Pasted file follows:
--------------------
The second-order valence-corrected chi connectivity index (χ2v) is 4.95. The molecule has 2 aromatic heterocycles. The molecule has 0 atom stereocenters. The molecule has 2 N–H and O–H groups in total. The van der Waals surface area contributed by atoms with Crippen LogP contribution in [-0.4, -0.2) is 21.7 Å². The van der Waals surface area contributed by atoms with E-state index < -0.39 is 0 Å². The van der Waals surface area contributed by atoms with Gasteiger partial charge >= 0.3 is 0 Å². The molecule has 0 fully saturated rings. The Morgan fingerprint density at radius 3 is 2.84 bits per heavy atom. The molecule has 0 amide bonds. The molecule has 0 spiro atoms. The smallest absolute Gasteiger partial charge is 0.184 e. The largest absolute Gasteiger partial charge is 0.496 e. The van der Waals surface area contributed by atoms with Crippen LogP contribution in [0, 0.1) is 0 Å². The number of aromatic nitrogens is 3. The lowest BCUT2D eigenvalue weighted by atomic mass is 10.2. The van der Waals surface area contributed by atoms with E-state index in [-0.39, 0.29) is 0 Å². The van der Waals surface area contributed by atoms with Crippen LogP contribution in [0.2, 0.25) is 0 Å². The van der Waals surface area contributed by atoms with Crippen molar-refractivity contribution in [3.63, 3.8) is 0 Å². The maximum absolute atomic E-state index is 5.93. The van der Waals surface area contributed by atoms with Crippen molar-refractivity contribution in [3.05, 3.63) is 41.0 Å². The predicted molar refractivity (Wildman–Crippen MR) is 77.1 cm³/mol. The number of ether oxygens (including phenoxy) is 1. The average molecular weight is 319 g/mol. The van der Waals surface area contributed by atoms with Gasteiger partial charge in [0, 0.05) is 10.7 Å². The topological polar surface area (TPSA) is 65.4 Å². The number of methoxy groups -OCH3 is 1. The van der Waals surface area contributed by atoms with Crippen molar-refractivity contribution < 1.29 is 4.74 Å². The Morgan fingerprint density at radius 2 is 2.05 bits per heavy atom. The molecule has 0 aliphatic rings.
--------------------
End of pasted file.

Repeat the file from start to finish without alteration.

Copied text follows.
The second-order valence-corrected chi connectivity index (χ2v) is 4.95. The molecule has 2 aromatic heterocycles. The molecule has 0 atom stereocenters. The molecule has 2 N–H and O–H groups in total. The van der Waals surface area contributed by atoms with Crippen LogP contribution in [-0.4, -0.2) is 21.7 Å². The van der Waals surface area contributed by atoms with E-state index < -0.39 is 0 Å². The van der Waals surface area contributed by atoms with Gasteiger partial charge >= 0.3 is 0 Å². The molecule has 0 fully saturated rings. The Morgan fingerprint density at radius 3 is 2.84 bits per heavy atom. The molecule has 0 amide bonds. The molecule has 0 spiro atoms. The smallest absolute Gasteiger partial charge is 0.184 e. The largest absolute Gasteiger partial charge is 0.496 e. The van der Waals surface area contributed by atoms with Crippen LogP contribution in [0, 0.1) is 0 Å². The number of aromatic nitrogens is 3. The lowest BCUT2D eigenvalue weighted by atomic mass is 10.2. The van der Waals surface area contributed by atoms with E-state index in [-0.39, 0.29) is 0 Å². The van der Waals surface area contributed by atoms with Crippen LogP contribution in [0.2, 0.25) is 0 Å². The van der Waals surface area contributed by atoms with Crippen molar-refractivity contribution in [3.63, 3.8) is 0 Å². The maximum absolute atomic E-state index is 5.93. The van der Waals surface area contributed by atoms with Crippen molar-refractivity contribution in [3.05, 3.63) is 41.0 Å². The predicted molar refractivity (Wildman–Crippen MR) is 77.1 cm³/mol. The number of ether oxygens (including phenoxy) is 1. The average molecular weight is 319 g/mol. The van der Waals surface area contributed by atoms with Gasteiger partial charge in [0, 0.05) is 10.7 Å². The topological polar surface area (TPSA) is 65.4 Å². The number of methoxy groups -OCH3 is 1. The van der Waals surface area contributed by atoms with Crippen molar-refractivity contribution < 1.29 is 4.74 Å². The Morgan fingerprint density at radius 2 is 2.05 bits per heavy atom. The molecule has 0 aliphatic rings.